Training courses offered by equipment suppliers can give trainees an inside look at equipment on the factory floor and in the test cell. Under the tutelage of factory representatives, trainees can examine the equipment and review components. Safe operation can often be best demonstrated at the plant. Sometimes a raw material, additive or solvent is employed where important properties and/or safety hazards are best demonstrated on the shop floor.

Ongoing Training, Management of Change

Training should be ongoing; learning continues because processes, equipment and safety protocols frequently change. Ongoing training may include refresher presentations, equipment vendor presentations, and ongoing safety presentations. Training should include communication skills and team building exercises. Management also must provide training for new hires and encourage suggestions for safety improvement and efficiency from the operators and laboratory staff. The Management of Change protocols must be rigorous, describing changes accurately and in detail, reviewing them for safety hazards and identifying means for their elimination, control and mitigation. This entails implementation of appropriate Personal Protective Equipment (PPE), modification of procedures, engineering controls and documentation through P&ID revision. Training in LOTO, confined space entry and other life critical procedures must be given to operating and maintenance personnel on a periodic basis.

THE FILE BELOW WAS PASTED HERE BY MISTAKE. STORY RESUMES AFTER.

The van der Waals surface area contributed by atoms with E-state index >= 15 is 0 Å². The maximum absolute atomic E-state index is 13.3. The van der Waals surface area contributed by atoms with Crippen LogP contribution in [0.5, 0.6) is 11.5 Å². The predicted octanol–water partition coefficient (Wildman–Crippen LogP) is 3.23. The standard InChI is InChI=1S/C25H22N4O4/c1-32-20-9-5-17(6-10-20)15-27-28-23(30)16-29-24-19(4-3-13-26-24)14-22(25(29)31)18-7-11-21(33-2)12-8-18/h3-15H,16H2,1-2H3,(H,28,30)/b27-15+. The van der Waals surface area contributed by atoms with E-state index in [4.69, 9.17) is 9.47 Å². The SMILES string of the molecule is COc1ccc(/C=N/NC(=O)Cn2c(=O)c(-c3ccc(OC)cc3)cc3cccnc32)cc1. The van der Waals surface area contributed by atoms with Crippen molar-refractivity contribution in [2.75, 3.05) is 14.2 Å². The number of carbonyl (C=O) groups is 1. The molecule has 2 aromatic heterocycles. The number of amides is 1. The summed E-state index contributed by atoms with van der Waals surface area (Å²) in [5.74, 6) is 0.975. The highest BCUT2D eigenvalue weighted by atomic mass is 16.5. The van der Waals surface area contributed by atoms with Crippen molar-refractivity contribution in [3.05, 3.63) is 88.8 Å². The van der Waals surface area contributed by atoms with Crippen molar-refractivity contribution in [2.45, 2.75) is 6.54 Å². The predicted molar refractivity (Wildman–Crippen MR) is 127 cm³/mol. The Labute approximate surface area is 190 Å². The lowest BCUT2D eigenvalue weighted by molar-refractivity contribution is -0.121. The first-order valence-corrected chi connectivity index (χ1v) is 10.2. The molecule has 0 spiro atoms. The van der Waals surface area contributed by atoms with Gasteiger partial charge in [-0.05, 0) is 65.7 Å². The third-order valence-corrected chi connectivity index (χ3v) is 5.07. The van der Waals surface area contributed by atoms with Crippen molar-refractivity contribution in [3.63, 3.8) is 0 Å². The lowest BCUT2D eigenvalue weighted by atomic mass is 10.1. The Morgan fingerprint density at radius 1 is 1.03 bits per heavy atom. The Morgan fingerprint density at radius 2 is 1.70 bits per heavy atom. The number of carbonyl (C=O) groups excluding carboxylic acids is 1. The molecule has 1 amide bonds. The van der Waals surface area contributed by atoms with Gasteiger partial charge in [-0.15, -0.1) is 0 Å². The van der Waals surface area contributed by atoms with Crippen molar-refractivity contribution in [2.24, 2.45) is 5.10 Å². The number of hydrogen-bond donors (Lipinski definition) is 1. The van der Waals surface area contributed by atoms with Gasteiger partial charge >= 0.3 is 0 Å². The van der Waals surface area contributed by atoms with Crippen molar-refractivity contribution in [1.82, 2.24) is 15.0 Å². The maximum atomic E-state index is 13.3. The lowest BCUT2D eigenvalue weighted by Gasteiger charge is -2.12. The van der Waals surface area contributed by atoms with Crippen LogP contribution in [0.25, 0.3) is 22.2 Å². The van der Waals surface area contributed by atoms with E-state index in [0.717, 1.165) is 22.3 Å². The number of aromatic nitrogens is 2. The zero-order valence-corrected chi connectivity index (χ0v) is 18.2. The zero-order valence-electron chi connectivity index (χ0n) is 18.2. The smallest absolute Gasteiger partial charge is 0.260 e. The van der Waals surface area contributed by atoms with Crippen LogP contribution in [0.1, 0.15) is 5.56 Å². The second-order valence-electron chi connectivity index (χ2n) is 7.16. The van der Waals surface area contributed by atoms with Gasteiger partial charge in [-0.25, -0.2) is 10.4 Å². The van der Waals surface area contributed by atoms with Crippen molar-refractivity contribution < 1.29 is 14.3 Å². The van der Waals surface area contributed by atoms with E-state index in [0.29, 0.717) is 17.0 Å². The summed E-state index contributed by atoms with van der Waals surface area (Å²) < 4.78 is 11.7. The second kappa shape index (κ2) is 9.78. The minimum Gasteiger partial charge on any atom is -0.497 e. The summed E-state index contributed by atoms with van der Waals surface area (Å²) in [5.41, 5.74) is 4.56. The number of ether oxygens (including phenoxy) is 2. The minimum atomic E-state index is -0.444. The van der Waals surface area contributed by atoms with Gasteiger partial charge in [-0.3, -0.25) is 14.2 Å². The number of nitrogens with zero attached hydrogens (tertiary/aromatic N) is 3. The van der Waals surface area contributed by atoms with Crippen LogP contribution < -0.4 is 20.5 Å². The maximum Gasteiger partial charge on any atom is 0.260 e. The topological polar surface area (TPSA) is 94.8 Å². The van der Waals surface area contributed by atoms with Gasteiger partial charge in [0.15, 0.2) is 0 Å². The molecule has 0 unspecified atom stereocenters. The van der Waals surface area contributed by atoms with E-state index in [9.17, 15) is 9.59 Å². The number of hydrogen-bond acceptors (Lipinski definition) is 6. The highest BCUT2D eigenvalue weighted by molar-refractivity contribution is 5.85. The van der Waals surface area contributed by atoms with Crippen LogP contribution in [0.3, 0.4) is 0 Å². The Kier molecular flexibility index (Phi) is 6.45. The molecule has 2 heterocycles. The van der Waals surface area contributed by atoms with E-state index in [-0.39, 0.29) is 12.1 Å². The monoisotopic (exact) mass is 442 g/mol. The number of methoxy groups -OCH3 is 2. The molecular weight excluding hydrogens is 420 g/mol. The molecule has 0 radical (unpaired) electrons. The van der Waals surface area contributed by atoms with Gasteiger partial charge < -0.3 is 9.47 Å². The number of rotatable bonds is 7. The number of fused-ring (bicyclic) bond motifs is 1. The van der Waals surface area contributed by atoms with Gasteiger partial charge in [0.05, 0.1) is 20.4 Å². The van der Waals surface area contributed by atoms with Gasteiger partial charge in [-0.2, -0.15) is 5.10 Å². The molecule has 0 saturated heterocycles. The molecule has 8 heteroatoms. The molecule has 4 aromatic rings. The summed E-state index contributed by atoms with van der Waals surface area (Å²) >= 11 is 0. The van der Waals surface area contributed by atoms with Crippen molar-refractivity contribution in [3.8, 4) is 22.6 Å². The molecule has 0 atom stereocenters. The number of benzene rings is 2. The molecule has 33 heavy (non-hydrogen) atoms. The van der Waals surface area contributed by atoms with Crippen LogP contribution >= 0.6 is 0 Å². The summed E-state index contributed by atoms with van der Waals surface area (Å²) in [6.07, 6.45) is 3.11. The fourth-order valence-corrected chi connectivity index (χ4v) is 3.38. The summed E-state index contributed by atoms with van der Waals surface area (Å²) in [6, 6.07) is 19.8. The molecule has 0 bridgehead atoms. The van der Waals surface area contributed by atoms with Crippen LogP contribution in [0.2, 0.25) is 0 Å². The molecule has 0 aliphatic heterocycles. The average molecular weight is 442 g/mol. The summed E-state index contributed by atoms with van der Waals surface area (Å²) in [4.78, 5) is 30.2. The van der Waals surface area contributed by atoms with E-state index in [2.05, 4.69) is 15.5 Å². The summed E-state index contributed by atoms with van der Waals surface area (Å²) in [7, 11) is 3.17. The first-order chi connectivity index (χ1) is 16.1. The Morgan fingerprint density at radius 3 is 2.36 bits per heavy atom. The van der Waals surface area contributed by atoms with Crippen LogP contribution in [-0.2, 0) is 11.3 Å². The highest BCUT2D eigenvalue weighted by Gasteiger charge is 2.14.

Operating and Maintenance Procedures

Written operating procedures must be developed for everything from equipment operations to break times. This may appear excessive to small businesses, but it provides clarity, direction, safety and definition of the process through which the facility operates, maintaining operational efficiency, regardless of the size of the corporation. It is best to have approved written operating procedures in place, so that all staff work to the same expectations, with the same understanding. Operating procedures can and do change, depending upon needs and events but these changes must be well managed for safety and optimal performance.

Experienced plant operators should help draft the operating procedures, under the guidance of the supervisory staff. This prompts deeper thinking about the hazards, process and equipment which they will deal with. The Operating Procedures should cover start up, steady state, transients, normal shut down and emergency shutdown conditions. All required safety procedures, including use of PPE and emergency equipment operation, should also be included.